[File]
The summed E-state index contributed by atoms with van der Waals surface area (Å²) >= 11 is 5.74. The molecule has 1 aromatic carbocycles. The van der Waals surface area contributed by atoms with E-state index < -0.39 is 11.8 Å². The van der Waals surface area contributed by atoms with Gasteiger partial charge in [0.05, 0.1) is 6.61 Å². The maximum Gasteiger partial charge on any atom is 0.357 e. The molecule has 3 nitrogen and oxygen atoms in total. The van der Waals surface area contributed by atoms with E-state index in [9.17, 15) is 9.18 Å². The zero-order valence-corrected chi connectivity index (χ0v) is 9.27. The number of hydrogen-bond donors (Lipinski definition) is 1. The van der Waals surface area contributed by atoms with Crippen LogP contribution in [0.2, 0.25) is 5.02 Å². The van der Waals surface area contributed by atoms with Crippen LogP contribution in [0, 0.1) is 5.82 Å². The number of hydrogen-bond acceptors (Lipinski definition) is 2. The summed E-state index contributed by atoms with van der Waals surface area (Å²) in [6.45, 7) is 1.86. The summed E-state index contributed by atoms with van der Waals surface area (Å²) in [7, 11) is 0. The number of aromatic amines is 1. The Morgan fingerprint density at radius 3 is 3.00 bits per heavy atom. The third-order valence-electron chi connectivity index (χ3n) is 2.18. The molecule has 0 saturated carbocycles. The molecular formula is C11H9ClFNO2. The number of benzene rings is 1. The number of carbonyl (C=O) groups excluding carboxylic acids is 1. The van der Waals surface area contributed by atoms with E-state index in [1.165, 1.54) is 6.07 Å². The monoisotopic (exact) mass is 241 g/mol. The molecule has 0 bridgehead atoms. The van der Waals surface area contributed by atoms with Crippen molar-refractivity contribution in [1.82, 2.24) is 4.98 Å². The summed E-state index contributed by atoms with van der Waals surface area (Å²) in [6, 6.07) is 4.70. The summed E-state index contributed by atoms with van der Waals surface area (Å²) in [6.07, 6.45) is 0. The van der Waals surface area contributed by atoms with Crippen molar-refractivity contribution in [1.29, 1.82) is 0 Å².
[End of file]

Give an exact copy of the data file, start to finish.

The summed E-state index contributed by atoms with van der Waals surface area (Å²) >= 11 is 5.74. The molecule has 1 aromatic carbocycles. The van der Waals surface area contributed by atoms with E-state index < -0.39 is 11.8 Å². The van der Waals surface area contributed by atoms with Gasteiger partial charge in [0.05, 0.1) is 6.61 Å². The maximum Gasteiger partial charge on any atom is 0.357 e. The molecule has 3 nitrogen and oxygen atoms in total. The van der Waals surface area contributed by atoms with E-state index in [9.17, 15) is 9.18 Å². The zero-order valence-corrected chi connectivity index (χ0v) is 9.27. The number of hydrogen-bond donors (Lipinski definition) is 1. The van der Waals surface area contributed by atoms with Crippen LogP contribution in [0.2, 0.25) is 5.02 Å². The van der Waals surface area contributed by atoms with Crippen LogP contribution in [0, 0.1) is 5.82 Å². The number of hydrogen-bond acceptors (Lipinski definition) is 2. The summed E-state index contributed by atoms with van der Waals surface area (Å²) in [6.45, 7) is 1.86. The summed E-state index contributed by atoms with van der Waals surface area (Å²) in [7, 11) is 0. The number of aromatic amines is 1. The Morgan fingerprint density at radius 3 is 3.00 bits per heavy atom. The third-order valence-electron chi connectivity index (χ3n) is 2.18. The molecule has 0 saturated carbocycles. The molecular formula is C11H9ClFNO2. The number of benzene rings is 1. The number of carbonyl (C=O) groups excluding carboxylic acids is 1. The van der Waals surface area contributed by atoms with E-state index in [1.165, 1.54) is 6.07 Å². The monoisotopic (exact) mass is 241 g/mol. The molecule has 0 bridgehead atoms. The van der Waals surface area contributed by atoms with Crippen molar-refractivity contribution in [1.82, 2.24) is 4.98 Å². The summed E-state index contributed by atoms with van der Waals surface area (Å²) in [6, 6.07) is 4.70. The summed E-state index contributed by atoms with van der Waals surface area (Å²) in [6.07, 6.45) is 0. The van der Waals surface area contributed by atoms with Crippen molar-refractivity contribution in [1.29, 1.82) is 0 Å².